The books are better, but…

Lest you think this is just an excuse for posting another gratuitous Sean Bean pic, let me tell you I have been thinking about what Susan Wilbanks said last week, about the Sharpe books being better than the films. I’m about half-way through the series now and for the most part, I agree. But I’m also finding there’s a synergy between the books and films, at least in my mind, that helps them both.

For this series, I broke my usual rule of reading the book first, so Sean Bean easily became my image of Sharpe. In the books he is dark-haired and there’s the confusion about where in England he hailed from, but I’ve managed to get over those issues. Now when I read the books, I hear Bean’s voice and see his face. Yeah, it doesn’t hurt the reading experience at all. : )

In cases where I have read a book before seeing the film, sometimes the actors still manage to take the place of my first mental images of the characters. When I’ve read subsequent installments of Harry Potter, I now see and hear the voices of the cast from previous films. Also not a bad thing.


Lots of authors (many of us here, I think) use this sort of effect in a similar way, using actors as inspiration for their characters’ appearance and sometimes for aspects of their personality as well.

Right now I’m “using” John Corbett and Laura Linney, picking up a few traits from their roles in Northern Exposure and Love, Actually. For my hero, I found this image. He’s got that bold, embracing-life sort of feel I want for my balloonist. Laura Linney’s character, on the other hand, is sensitive, caring and bound by a sense of responsibility. Clever contrast, huh?


Anyway… as a reader or a writer, do you find this sort of synergy happening between books and films?

Elena
www.elenagreene.com

About Elena Greene

Elena Greene grew up reading anything she could lay her hands on, including her mother's Georgette Heyer novels. She also enjoyed writing but decided to pursue a more practical career in software engineering. Fate intervened when she was sent on a three year international assignment to England, where she was inspired to start writing romances set in the Regency. Her books have won the National Readers' Choice Award, the Desert Rose Golden Quill and the Colorado Romance Writers' Award of Excellence. Her Super Regency, LADY DEARING'S MASQUERADE, won RT Book Club's award for Best Regency Romance of 2005 and made the Kindle Top 100 list in 2011. When not writing, Elena enjoys swimming, cooking, meditation, playing the piano, volunteer work and craft projects. She lives in upstate New York with her two daughters and more yarn, wire and beads than she would like to admit.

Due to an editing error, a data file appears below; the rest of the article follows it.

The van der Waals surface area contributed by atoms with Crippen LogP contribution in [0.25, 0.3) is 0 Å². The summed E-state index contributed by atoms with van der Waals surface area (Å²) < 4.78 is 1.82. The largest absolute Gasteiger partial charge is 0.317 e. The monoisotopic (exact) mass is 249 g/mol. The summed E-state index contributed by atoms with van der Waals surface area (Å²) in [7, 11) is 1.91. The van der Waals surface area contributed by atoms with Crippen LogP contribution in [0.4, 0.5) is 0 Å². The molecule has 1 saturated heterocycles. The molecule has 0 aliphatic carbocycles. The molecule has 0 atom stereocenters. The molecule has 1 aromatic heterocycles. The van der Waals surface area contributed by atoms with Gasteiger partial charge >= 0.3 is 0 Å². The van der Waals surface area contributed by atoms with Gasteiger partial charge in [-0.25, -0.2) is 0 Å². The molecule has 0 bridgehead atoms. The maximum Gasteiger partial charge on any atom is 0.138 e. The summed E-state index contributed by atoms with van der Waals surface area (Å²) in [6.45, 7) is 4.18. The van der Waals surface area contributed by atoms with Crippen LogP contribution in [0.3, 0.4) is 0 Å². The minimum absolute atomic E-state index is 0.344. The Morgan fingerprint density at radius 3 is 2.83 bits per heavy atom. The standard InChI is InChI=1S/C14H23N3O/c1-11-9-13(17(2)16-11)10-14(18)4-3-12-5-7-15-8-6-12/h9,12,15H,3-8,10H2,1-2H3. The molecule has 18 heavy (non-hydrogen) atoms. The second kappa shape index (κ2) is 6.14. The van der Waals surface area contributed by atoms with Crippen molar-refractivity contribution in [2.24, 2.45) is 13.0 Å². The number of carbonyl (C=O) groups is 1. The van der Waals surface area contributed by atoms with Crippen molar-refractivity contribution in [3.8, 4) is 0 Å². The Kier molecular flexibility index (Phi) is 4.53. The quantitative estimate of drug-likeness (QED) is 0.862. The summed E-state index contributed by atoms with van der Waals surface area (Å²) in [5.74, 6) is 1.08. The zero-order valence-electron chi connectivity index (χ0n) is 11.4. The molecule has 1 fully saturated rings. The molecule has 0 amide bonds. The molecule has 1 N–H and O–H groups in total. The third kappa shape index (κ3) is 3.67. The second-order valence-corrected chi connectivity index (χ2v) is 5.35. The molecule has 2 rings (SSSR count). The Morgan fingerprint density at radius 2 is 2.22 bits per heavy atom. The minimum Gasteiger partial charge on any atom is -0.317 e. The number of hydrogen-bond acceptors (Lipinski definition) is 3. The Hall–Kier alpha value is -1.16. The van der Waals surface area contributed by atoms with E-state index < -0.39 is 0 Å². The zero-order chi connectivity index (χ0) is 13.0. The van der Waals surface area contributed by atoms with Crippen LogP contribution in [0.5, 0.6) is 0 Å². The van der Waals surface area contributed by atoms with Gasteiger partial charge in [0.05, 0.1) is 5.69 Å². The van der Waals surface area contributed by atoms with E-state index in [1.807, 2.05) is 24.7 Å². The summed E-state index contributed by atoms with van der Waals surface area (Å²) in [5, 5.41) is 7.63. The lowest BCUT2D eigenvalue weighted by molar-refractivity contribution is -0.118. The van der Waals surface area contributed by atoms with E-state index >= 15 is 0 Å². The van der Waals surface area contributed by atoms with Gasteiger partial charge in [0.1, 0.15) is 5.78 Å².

This entry was posted in Uncategorized and tagged , . Bookmark the permalink.

18 Responses to The books are better, but…

  1. Cara King says:

    Oh, yes, definitely! It’s no accident the physical model of my hero in GAMESTER was Russell Crowe in GLADIATOR — because his character in that movie was an amazingly self-sacrificing, duty-driven natural leader, and didn’t spend a lot of time laughing. 🙂

    Cara

  2. I have to agree with Cara. A character on film has that extra dimension that allows him or her to fill your senses and becomes a completely relateable being.

  3. Pride & Prejudice is my reference point and the way I viewed Darcy, Lizzie, and Mrs. Bennett certainly changed from the book to the movie. Now, I have completed imprinted on the 1005 movie.

  4. Diane Gaston says:

    Good point about P&P, Keira. Even though I loved the 2005 P&P, the characters weren’t Austen’s characters, but something else entirely. But I do picture Austen’s characters as the same as the BBC film. Same with Persuasion.